Wardrobe : Nabila
This year I celebrated Eid Al-Adha, the second religious holiday celebrated by Muslims across the globe in Melbourne. Unfortunately, being in Melbourne meant I was away from my family and friends in Bangladesh and I missed them sorely, however, I was also lucky to have been able to enjoy the festivities with Naveed’s family and my cousins in Melbourne.
With Eid, I had the perfect opportunity to yet again dress up in my traditional attires. On this occasion I chose to wear a gold and magenta ensemble. It’s a long, floor-length kameez (also known as suit), however unlike the usual full length kameezes/anarkalis/suits which often have A-line type silhouettes, this dress had more of a sheath silhouette.
There’s a play of textures, materials, colours and embellishments on this dress which is highlighted around the waist and also at the bottom of the dress. The embellishments, comprising of crystals and golden thread embroidery is known as zardozi work (a type of embroidery) and follows traditional motifs and patterns.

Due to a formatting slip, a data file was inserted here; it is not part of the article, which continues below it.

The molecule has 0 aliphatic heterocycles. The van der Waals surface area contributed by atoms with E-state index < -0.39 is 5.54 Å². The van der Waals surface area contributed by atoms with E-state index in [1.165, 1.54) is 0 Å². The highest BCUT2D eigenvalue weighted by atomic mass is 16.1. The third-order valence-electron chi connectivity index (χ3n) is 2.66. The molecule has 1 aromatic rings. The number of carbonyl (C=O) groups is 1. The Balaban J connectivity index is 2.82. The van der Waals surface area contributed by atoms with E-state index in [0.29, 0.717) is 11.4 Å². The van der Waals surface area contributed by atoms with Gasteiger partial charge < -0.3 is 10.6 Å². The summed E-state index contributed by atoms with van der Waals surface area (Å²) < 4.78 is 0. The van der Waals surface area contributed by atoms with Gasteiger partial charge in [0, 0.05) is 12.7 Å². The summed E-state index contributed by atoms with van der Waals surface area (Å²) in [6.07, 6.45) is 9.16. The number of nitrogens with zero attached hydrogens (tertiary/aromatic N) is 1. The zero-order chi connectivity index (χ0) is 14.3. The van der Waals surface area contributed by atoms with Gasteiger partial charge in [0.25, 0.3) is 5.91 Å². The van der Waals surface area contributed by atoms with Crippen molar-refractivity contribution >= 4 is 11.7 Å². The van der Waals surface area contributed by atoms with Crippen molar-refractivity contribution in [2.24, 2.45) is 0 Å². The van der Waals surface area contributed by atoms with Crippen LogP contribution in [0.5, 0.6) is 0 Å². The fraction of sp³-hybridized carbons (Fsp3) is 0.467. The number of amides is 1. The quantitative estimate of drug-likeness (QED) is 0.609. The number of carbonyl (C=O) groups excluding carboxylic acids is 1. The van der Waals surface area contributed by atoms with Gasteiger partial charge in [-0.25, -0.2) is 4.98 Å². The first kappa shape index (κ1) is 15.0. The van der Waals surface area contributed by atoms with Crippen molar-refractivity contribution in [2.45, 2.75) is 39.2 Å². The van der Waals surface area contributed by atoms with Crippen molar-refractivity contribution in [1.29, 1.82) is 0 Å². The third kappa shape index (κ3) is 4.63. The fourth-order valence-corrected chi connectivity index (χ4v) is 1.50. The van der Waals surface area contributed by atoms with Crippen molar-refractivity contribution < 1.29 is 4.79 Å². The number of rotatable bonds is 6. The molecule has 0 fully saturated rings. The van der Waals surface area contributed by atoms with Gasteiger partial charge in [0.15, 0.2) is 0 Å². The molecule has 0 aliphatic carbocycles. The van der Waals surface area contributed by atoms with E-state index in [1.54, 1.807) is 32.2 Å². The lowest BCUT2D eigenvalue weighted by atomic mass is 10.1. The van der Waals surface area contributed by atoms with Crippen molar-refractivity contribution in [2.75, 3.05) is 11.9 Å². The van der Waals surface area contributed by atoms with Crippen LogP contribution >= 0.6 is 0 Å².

I would have loved to have put my hair up in a loose updo but sadly I did not have the time, as Eid took place on a Thursday this year and I was busy with my research during the day and was running late for Eid dinner. As I was driving, (and also because I rushing), I couldn’t pair the dress with my magenta strappy heels, however, the gold shoes are I am wearing are a staple of mine (so comfortable!) and they complement a whole variety of attires.
Naveed decided to wear a short kurta this Eid. He is definitely not a big fan of embellishments on his attires, and so he picked a kurta that only has hand embroidery, that too in threads that are the same colour as the material of the kurta. As he had a long day at work, opting for something that was comfortable yet appropriate for the occasion ensured that he was able to truly enjoy the evening.